However, Lundqvist hasn't lost three straight games since October, and he hasn't lost three in a row in regulation since last February/March. Also playing in the Rangers' favor is the fact that when facing elimination this postseason, Lundqvist has been at his best with 3-0 record and a 1.35 goals-against average and .948 save percentage.
"He'll play his best (Friday)," Tortorella said.
3 KEYS FOR THE DEVILS
1. Withstand the pressure
Even though the Rangers have not had a good start yet in this series, the Devils still know it can happen and they expect Friday will be the night it does. They have to be prepared for the Rangers to deliver a desperate performance early in Game 6.
The Devils did not handle the Rangers pressure well once they had a 3-0 lead in Game 5. They say it had nothing to do with the fact that they had a lead and tried to sit on it; it was the opposite, in fact. They did not want to sit on the lead, but they could not control the Rangers pressure, partly because they turned the puck over and partly because the Rangers simply were just that good.
John Tortorella's Rangers have little room for error in Game 6, as the Devils try to close out their cross-river rivals at Prudential Center. (Photo: Getty Images)
New Jersey has also struggled to control the Rangers pressure at other points in the series. For instance, there was the third period in Game 1 and the first six or seven minutes of the third period in Game 3. The Rangers scored three goals in each of those periods and won those games.
"I know it's an elimination game so it ratchets up maybe a little bit, but this has been an intense series," Devils coach Peter DeBoer said. "Everyone has known from Game 1 what is on the line every night and at ice level it's a real war out there. I don't expect a lot different; it's just a matter of who is going to handle the situation best and with the most composure."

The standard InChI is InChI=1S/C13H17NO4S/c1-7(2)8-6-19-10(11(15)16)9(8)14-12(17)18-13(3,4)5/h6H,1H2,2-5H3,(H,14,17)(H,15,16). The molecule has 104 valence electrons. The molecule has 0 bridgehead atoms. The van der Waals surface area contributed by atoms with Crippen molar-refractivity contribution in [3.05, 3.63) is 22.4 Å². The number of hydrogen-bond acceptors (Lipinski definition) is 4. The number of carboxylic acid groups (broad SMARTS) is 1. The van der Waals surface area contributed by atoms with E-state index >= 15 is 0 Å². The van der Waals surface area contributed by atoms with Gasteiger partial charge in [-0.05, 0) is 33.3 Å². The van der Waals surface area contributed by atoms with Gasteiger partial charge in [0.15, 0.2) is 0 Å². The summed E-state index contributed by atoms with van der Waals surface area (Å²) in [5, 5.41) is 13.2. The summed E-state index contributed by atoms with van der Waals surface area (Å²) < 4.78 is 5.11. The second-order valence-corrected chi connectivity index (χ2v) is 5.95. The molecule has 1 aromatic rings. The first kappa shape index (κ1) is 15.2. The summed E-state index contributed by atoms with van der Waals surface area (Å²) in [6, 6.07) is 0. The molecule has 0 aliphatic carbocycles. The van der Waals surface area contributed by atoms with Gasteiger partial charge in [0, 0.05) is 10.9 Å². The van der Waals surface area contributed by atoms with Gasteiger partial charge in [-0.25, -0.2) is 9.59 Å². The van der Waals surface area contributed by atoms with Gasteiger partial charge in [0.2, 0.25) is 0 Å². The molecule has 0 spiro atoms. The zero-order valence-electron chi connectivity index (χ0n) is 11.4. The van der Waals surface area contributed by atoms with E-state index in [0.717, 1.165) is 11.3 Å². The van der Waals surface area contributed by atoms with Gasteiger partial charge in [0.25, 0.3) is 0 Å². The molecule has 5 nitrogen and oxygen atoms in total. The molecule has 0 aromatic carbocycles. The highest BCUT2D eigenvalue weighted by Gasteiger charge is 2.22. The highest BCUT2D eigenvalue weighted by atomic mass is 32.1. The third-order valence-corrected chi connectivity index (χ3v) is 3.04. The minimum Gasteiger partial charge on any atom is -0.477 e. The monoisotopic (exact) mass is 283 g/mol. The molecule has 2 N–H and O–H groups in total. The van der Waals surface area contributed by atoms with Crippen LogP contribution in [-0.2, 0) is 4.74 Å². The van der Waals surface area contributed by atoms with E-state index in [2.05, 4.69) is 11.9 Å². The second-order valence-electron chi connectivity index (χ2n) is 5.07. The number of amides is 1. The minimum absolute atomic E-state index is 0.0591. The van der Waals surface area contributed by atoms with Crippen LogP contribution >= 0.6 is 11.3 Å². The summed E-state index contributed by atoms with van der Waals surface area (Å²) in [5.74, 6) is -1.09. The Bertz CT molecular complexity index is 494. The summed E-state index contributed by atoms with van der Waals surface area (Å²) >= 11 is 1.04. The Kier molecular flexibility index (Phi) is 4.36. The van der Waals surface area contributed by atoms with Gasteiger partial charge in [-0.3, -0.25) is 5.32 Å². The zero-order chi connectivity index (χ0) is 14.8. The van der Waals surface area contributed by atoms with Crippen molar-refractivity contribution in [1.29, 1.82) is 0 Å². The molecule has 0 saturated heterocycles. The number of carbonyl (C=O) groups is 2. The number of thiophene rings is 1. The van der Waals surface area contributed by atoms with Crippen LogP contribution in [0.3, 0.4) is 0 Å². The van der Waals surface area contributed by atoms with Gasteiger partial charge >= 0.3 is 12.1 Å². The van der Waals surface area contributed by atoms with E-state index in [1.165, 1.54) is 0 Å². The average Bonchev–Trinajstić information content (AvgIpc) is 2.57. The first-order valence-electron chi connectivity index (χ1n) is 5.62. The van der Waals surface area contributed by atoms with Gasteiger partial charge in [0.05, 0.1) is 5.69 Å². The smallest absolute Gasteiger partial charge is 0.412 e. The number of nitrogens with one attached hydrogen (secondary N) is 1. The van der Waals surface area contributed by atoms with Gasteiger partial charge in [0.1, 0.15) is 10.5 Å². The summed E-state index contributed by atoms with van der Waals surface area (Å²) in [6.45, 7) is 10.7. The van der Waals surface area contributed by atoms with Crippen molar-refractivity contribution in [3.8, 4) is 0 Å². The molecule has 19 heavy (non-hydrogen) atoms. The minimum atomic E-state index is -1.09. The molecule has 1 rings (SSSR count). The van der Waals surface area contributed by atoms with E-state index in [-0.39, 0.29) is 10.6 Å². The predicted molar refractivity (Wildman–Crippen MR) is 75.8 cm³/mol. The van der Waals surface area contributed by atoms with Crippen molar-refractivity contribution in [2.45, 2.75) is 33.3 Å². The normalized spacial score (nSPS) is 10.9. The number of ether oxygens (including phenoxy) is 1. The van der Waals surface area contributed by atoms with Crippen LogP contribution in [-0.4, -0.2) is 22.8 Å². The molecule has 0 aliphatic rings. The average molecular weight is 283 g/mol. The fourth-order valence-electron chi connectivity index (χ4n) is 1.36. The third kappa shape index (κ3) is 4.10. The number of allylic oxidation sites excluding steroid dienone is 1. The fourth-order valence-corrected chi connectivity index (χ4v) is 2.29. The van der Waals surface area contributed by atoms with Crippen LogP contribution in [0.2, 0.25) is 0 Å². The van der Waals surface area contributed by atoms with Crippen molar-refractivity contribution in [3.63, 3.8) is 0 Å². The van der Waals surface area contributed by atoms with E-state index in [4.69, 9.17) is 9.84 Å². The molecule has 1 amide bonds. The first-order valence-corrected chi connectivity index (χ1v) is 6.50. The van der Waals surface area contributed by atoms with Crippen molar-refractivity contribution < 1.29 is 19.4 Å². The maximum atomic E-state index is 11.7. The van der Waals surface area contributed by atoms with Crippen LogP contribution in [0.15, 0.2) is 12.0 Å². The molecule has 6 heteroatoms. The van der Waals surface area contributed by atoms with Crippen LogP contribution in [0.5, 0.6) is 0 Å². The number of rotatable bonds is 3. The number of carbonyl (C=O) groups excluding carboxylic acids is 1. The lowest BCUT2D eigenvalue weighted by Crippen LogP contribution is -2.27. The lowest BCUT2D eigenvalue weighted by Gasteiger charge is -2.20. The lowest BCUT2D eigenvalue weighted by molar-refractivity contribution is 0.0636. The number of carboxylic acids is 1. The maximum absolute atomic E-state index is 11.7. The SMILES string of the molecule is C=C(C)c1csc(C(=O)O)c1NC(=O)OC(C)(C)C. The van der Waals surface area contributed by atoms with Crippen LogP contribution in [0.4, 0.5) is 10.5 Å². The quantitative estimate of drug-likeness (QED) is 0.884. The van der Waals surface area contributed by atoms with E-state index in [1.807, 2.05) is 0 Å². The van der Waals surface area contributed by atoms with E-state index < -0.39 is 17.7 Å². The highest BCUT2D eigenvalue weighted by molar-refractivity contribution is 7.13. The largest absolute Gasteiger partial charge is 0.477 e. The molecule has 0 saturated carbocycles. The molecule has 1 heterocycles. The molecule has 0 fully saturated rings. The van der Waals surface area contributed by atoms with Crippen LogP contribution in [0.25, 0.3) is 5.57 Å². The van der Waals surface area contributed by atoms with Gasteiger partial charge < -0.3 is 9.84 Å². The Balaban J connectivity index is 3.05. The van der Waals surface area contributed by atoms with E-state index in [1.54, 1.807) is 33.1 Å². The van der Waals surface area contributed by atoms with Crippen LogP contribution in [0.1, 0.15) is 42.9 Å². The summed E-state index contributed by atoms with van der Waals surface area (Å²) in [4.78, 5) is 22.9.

2. Get the power play going
The Devils are just 2-for-20 on the power play against the Rangers after they were 9-for-43 in the first two rounds. They have the weapons on the power play that should make it dangerous, but it hasn't been yet against New York.
Fortunately the power play has not hurt the Devils too much in this series. After all, they do hold a 3-2 lead heading into Game 6. That said, they could make life a heck of a lot easier on themselves if they do capitalize when the Rangers give them the man advantage.
Once the Devils added Marek Zidlicky to the lineup on Feb. 26, their power play improved and went 22-for-110 in the next 34 games, including the final 22 of the regular season and the first 12 of the playoffs.
It's fallen on hard times against the Rangers, but the Devils might need it to work in order to win Game 6.
"Last game we didn't have as many good opportunities as we had the first four games," Devils defenseman Andy Greene told NHL.com. "We thought we had some pretty good looks every night and just couldn't execute. We had great chances, and when you're doing that you know it's going to come if you keep sticking with it, making the right plays, getting the right looks. We just have to get back to it."
3. Vintage Marty
Since the expectation is for the Rangers to play even better than they did in Game 5, Devils goalie Martin Brodeur simply has to be on his game. This is obvious, of course, considering any team needs its goalie to be good in order to win in the playoffs, but Brodeur was not at his best in Game 5 and it almost wound up costing the Devils.
He gave up two odd-angle goals, including one to Marian Gaborik that he flat-out put into the net himself after fumbling with the puck near the goal line. He also wasn't patient enough to wait out Brandon Prust, who beat a diving Brodeur late in the first period.
Brodeur, who is now 40 years old, has been excellent in the playoffs. In fact, the three goals he allowed were the most since Game 3 against Philadelphia.
If the Devils expect Lundqvist to be great, three goals against Brodeur might be too much.
"He's been there before and he's a calming influence on our team and in our dressing room," DeBoer said of Brodeur. "That's why he's the best of all time."
Follow Dan Rosen on Twitter at: @drosennhl